On This Day
||Freddie Prinze Jr.197643
|James Van Der Beek197742
11 October 1966 – 4 March 2019
Luke Perry, Buffy movie actor, dies aged 52
Luke Perry, who has died aged 52 from complications following a stroke, was a popular screen heart-throb of the 1990s. With his aloof manner and sharply defined handsomeness, he became an obvious pin-up – a poster boy for poster boys. He was a regular on the hit television show Beverly Hills, 90210, which was watched by more than 21 million US viewers at its peak and syndicated across the world.
Along with Jason Priestley, Tori Spelling and Shannen Doherty, Perry was part of the original cast of this glossy teen phenomenon about the lives and loves of a group of wealthy and blemishless southern Californian students (the digits in the title refer to a renowned Beverly Hills postcode).
But Perry arguably received a more intense dose of idolatry than his co-stars. Tabloids compared him to James Dean and linked him romantically to Madonna; a character in the 1995 film comedy Clueless is said to be “saving herself for Luke Perry”. Countless fans were similarly devoted. After one public appearance, Perry had to be smuggled to safety in a laundry basket to avoid being mobbed. He never hid his profound discomfort with the hysteria that accompanied his fame.
His character, the rebellious loner Dylan McKay, did not appear in the pilot episode in 1990. But the producer, Aaron Spelling, best known for Dynasty, called for a character who was “a little dangerous, a little on the edge”. The show’s creator, Darren Star, said: “When Luke walked into the audition, it was like ‘Wow, that’s the person.’ He seems exactly like James Dean to me, but it isn’t a conscious imitation – he’s really being himself.” Before the first two seasons were over, Dylan had struggled with alcoholism, seen his tycoon father arrested for white-collar crimes, taken his girlfriend’s virginity on prom night and moved in with her against her parents’ wishes.
The show itself was not an instant smash. Ratings were initially poor but they improved after new episodes were screened during the summer, a time when the US TV schedules are traditionally dominated by repeats. When it tackled difficult subjects, such as Aids, rape and cancer, it could be compulsive viewing. (Responding to its penchant for tragedy and sensationalism, Mad magazine nicknamed it Beverly Hills 911.)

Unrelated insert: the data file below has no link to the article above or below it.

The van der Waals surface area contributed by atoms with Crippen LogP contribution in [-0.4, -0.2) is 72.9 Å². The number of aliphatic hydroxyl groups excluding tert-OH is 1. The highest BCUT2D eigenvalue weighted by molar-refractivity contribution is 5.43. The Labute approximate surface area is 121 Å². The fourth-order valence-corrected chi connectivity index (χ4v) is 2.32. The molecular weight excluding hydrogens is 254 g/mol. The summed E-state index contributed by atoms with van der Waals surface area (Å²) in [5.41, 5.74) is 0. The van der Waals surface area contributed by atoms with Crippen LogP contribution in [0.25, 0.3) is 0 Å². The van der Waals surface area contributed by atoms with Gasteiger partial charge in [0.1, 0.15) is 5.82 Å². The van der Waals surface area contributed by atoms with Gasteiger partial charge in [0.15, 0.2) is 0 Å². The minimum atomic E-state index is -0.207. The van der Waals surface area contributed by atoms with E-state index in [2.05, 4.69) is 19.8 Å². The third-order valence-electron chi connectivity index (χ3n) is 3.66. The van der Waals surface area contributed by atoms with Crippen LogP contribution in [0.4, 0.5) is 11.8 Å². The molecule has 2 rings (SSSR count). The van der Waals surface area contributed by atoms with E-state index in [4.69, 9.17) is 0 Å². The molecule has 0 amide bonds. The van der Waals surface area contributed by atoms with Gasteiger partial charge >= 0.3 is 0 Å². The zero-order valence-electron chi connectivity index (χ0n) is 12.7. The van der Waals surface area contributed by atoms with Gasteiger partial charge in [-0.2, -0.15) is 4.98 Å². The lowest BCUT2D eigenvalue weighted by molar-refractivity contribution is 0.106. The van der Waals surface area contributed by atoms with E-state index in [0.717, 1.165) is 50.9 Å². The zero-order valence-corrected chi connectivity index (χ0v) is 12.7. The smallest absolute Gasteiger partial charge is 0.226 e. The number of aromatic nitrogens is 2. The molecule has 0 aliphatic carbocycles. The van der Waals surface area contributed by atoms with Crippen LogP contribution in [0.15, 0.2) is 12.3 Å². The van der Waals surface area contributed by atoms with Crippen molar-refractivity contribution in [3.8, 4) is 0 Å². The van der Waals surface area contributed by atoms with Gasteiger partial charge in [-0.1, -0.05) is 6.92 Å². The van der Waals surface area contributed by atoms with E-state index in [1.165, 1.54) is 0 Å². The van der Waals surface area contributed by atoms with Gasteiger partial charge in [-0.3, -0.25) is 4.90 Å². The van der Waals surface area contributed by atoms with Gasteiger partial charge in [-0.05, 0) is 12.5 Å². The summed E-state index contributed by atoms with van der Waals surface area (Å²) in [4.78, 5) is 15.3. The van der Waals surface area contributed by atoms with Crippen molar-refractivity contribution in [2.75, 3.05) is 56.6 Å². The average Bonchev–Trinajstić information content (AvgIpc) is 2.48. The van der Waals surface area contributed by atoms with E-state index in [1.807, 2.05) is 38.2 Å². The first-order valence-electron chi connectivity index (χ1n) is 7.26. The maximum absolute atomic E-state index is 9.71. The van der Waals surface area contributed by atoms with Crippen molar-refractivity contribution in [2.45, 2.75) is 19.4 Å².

As the series went on, the plots became somewhat strange. Perry’s storylines alone were a mark of how detached the show was becoming from its origins. His character’s heroin addiction and near-bankruptcy were one thing. But by the time Dylan was discovering a past life while undergoing hypnotherapy, or setting out to avenge his father’s death by wooing the daughter of the gangster who killed him, only to then fall in love with her, the early seasons seemed like social realism by comparison.
After the gangster nonsense, Perry sensibly jumped ship. He had already proved himself an appealing film actor in the original movie version of Buffy the Vampire Slayer (1992), which later spawned the successful TV series with a different cast, and as the rodeo rider Lane Frost in 8 Seconds (1994). Having left the show, he was free to accept challenging roles that went against the grain of his image.
The most rewarding of these was Normal Life (1996), in which Perry swapped his 90210 pompadour for a seedy moustache to star as a rookie cop in love with an all-round bad girl played by Ashley Judd, who turns up to his father’s funeral on rollerblades. Falling under her spell, he robs banks to support her. The film came close to trashy John Waters territory but Perry’s muted and vanity-free performance gave it an emotional grounding. Few of his other roles were anywhere near as interesting, and he rejoined Beverly Hills, 90210 in 1998, staying until the show ended two years later.
He was born Coy Luther Perry III in Mansfield, Ohio. His father, Coy Luther Perry Jr, was a steelworker, while his mother, Ann (nee Bennett), raised Luke and his two siblings, Tom and Amy. He grew up mainly in Fredericktown, also in Ohio, which he described as a redneck backwater and a rural paradise. “Both are true,” he said.